The Rhône Valley is one of the more organised wine regions in France and provides good informative booklets and an excellent website. You can find all your favourite producers on it and if you have plenty of time can use it to plan a wine tour, but like many generic sources of information, including those available for California’s wine regions I believe, there is too much to choose from. Working on a ‘less is more’ principal, the writers for Wine Travel Guides are restricted to recommending between 8 and 12 wine producers for each micro-region guide. Most wine producers in the Rhône are small family-owned establishments and few have dedicated tasting room staff. However, our selected producers will give you a warm welcome when you visit and you will taste excellent wines, just do be warned that most  require an advanced appointment.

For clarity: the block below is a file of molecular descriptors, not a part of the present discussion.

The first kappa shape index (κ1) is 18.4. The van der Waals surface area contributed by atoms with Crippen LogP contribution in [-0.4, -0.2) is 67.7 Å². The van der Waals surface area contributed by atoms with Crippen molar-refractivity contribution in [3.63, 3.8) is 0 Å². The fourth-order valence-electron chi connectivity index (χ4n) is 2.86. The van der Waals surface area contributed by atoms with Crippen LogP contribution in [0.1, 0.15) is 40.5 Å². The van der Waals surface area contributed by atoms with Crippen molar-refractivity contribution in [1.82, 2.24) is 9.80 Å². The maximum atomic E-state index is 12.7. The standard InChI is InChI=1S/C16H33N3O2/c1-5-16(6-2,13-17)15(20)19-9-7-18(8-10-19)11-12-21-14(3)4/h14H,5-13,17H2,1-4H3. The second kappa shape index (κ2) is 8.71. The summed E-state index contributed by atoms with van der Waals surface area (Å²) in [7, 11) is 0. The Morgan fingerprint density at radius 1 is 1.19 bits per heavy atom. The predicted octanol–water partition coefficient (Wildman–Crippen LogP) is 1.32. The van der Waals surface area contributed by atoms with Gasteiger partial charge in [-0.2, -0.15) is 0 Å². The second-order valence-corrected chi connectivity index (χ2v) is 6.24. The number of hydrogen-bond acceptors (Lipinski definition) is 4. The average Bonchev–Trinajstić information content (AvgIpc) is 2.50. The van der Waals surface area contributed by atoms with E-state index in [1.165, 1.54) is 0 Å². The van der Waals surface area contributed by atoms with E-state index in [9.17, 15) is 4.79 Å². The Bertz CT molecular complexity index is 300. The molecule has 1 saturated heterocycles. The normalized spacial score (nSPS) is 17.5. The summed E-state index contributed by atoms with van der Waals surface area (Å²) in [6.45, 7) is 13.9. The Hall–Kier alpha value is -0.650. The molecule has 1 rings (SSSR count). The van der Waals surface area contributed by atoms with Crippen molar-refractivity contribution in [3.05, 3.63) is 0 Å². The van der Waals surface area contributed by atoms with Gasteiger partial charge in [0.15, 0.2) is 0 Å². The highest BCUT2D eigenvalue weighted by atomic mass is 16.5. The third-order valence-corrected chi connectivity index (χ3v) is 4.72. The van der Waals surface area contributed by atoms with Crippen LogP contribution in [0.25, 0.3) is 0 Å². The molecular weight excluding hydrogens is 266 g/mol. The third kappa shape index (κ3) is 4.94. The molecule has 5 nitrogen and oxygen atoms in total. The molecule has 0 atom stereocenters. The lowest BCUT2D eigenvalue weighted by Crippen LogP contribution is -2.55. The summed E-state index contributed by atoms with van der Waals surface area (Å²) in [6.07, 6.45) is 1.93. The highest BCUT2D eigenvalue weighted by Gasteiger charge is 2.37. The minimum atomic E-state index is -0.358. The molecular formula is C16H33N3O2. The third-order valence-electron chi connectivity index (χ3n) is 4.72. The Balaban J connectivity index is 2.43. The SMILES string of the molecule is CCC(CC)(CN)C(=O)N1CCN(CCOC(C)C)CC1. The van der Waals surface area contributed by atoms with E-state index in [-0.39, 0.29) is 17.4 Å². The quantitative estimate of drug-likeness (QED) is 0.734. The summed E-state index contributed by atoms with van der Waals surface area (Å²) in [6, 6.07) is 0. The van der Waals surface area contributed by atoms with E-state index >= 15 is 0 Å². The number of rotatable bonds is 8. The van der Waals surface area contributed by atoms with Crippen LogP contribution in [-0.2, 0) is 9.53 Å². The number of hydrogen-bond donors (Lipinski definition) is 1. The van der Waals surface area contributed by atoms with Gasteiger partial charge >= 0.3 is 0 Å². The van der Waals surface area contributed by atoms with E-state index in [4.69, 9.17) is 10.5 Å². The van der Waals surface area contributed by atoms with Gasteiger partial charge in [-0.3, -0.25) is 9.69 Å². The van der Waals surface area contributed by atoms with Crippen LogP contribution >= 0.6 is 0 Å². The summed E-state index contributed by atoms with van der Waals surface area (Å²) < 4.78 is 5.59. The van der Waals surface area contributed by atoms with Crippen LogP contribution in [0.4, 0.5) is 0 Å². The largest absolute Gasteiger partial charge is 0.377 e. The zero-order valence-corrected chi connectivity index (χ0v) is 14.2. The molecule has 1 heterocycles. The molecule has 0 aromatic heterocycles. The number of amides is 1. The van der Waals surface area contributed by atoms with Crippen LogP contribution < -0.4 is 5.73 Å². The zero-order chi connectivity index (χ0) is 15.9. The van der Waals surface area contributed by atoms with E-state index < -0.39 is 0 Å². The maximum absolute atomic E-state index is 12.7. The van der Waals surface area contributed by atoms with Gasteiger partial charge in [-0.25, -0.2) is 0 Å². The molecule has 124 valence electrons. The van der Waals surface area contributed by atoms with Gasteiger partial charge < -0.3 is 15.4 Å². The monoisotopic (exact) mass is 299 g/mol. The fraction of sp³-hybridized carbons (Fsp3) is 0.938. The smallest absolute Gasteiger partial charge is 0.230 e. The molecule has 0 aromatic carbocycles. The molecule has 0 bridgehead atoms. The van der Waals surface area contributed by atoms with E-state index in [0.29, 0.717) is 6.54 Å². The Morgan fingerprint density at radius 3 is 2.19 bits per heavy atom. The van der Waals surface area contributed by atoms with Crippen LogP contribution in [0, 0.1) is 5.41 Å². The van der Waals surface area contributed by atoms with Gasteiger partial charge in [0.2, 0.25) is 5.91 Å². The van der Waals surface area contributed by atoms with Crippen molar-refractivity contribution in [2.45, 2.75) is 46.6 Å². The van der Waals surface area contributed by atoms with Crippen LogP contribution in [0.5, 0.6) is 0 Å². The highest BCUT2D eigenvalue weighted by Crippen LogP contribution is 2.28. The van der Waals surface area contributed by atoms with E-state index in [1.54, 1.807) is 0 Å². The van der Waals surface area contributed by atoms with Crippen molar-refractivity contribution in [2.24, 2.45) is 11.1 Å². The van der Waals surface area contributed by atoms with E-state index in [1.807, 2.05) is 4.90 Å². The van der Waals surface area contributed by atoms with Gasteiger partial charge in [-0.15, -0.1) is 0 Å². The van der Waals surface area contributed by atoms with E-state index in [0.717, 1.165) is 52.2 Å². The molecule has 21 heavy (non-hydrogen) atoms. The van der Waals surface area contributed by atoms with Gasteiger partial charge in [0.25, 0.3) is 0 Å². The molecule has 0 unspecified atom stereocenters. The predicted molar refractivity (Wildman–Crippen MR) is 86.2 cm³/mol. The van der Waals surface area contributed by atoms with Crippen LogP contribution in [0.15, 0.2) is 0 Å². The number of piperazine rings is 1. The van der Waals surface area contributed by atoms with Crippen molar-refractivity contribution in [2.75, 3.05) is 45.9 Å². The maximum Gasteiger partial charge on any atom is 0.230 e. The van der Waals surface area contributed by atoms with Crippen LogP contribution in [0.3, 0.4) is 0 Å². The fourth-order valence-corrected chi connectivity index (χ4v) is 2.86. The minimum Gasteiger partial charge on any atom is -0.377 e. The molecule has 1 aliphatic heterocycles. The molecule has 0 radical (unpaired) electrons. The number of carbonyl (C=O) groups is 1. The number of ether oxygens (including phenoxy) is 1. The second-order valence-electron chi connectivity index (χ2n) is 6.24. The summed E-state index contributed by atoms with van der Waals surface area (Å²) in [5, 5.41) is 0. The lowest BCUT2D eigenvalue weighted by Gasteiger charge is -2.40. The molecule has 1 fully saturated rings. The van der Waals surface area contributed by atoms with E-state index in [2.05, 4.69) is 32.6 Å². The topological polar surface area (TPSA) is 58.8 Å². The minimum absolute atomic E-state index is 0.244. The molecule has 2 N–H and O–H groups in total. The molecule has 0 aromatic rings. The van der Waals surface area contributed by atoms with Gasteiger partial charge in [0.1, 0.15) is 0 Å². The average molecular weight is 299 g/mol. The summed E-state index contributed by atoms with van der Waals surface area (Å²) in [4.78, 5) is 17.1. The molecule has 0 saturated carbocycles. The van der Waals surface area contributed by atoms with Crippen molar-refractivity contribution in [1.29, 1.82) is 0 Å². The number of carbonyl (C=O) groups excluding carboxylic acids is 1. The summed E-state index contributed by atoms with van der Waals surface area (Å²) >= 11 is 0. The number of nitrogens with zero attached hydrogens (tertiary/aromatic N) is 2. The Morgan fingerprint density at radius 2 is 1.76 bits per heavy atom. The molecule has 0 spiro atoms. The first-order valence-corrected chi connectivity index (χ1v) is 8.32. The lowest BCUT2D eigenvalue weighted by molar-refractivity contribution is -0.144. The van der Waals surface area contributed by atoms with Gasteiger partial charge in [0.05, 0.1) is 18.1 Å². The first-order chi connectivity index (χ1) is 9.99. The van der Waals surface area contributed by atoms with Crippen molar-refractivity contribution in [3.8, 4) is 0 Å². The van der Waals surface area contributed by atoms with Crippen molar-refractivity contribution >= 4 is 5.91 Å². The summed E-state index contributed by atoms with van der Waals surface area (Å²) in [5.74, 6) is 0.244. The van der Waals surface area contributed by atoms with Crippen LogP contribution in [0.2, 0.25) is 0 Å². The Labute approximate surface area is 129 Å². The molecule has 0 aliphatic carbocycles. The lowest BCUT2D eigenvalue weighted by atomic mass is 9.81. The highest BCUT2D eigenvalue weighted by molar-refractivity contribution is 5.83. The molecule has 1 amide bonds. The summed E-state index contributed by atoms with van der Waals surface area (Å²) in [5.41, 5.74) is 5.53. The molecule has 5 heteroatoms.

I chose a real enthusiast, John Wheeldon, to write the two northern Rhône guides. He writes about the area around Tain l’Hermitage as follows:
“This is the heartland of the Northern Rhône section and is home to some of the greatest and longest lived wines in the world. It is also an area of recent and continuing improvement with new and younger winemakers coming to the fore especially in the more reasonably priced areas of Crozes-Hermitage and Saint Joseph. Tain l’Hermitage is the main, but small town together with its twin of Tournon facing it across the river. The footbridge between the two towns provides a fine view of the hill of Hermitage and shows just why this outcrop of granite on the east bank of the Rhône is such a wonderful vineyard. It is a picturesque area and there are excellent drives and walks around the vineyards."